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CSF calculates the cost of changing ranching in Amazonas

Image of Brazilian cattle at the edge of the rainforest

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p>A study (in Portuguese) led by Marcos Amend of Conservação Estratégica (CSF-Brazil) has calculated the financial incentive that will be needed to change the destructive pattern of cutting a burning forest to open new pasture. The study, "Subsidies for Cattle and Conservation: Estimates for the Municipality of Humaitá," looks at what it would take to encourage landowners to restore degraded pasture instead of clearing forest, focusing on a sprawling territory in the state of Amazonas, one of the main "fronts" of deforestation. The team found that it would cost R$292/hectare/year (US$74/acre/year) to deter deforestation.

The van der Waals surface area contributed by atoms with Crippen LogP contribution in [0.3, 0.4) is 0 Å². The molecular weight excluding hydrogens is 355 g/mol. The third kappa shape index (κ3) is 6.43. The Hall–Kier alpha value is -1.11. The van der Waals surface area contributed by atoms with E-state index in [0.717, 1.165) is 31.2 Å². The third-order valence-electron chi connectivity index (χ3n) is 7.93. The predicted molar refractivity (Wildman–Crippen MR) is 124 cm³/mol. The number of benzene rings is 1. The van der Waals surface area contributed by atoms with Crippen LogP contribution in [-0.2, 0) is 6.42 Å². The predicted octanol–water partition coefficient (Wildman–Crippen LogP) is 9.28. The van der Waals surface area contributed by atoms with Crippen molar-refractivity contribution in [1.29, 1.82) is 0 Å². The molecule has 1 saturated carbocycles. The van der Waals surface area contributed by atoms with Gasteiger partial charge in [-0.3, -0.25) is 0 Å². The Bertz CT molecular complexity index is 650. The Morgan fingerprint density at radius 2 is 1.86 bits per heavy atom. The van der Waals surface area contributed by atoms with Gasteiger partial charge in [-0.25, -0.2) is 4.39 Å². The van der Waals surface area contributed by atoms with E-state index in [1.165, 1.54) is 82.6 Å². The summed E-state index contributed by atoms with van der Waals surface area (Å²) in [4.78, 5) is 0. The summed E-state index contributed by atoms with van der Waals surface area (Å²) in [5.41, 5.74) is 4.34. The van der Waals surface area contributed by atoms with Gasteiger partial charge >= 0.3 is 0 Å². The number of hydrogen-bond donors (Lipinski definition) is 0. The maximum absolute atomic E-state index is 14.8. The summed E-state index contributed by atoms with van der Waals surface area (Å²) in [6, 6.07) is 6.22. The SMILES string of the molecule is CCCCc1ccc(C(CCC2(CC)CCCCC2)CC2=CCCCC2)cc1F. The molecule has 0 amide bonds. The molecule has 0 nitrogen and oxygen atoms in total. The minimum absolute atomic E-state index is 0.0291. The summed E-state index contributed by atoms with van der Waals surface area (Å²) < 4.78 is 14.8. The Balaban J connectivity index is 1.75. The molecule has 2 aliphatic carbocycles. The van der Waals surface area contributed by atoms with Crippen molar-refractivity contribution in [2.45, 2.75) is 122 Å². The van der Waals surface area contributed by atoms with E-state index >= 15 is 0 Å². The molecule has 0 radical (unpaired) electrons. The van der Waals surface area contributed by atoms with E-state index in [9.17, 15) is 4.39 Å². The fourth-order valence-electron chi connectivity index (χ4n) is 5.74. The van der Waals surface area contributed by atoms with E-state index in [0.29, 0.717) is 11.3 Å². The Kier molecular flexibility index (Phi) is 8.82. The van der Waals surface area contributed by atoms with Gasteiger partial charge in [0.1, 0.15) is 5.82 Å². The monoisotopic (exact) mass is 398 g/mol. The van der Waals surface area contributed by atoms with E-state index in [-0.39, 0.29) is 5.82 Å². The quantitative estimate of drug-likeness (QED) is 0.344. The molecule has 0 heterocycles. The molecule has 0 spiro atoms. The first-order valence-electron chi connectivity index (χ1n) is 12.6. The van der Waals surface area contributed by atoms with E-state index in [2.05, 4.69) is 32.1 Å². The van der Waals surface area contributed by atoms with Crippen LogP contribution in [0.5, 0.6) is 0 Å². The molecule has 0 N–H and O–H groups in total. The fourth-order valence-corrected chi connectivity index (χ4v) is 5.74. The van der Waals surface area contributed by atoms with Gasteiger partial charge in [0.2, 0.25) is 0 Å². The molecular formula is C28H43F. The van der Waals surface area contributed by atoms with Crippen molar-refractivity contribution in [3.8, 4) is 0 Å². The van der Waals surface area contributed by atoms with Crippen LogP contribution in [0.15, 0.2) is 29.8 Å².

Economic Opportunity Cost Model for the Amazon

Solving our global climate crisis hinges on doing a number of things right. One is slowing - eventually stopping - deforestation, which now accounts for 15-20% of global greenhouse gas emissions. To do that we need to know how much stopping deforestation costs and where on the Earth's vast tropical belt it can be done most cost-effectively. With the support of the Gordon and Betty Moore Foundation, CSF is designing an "opportunity cost" analysis method that will work at the level of individual farms and be scalable up to the level of entire regions.

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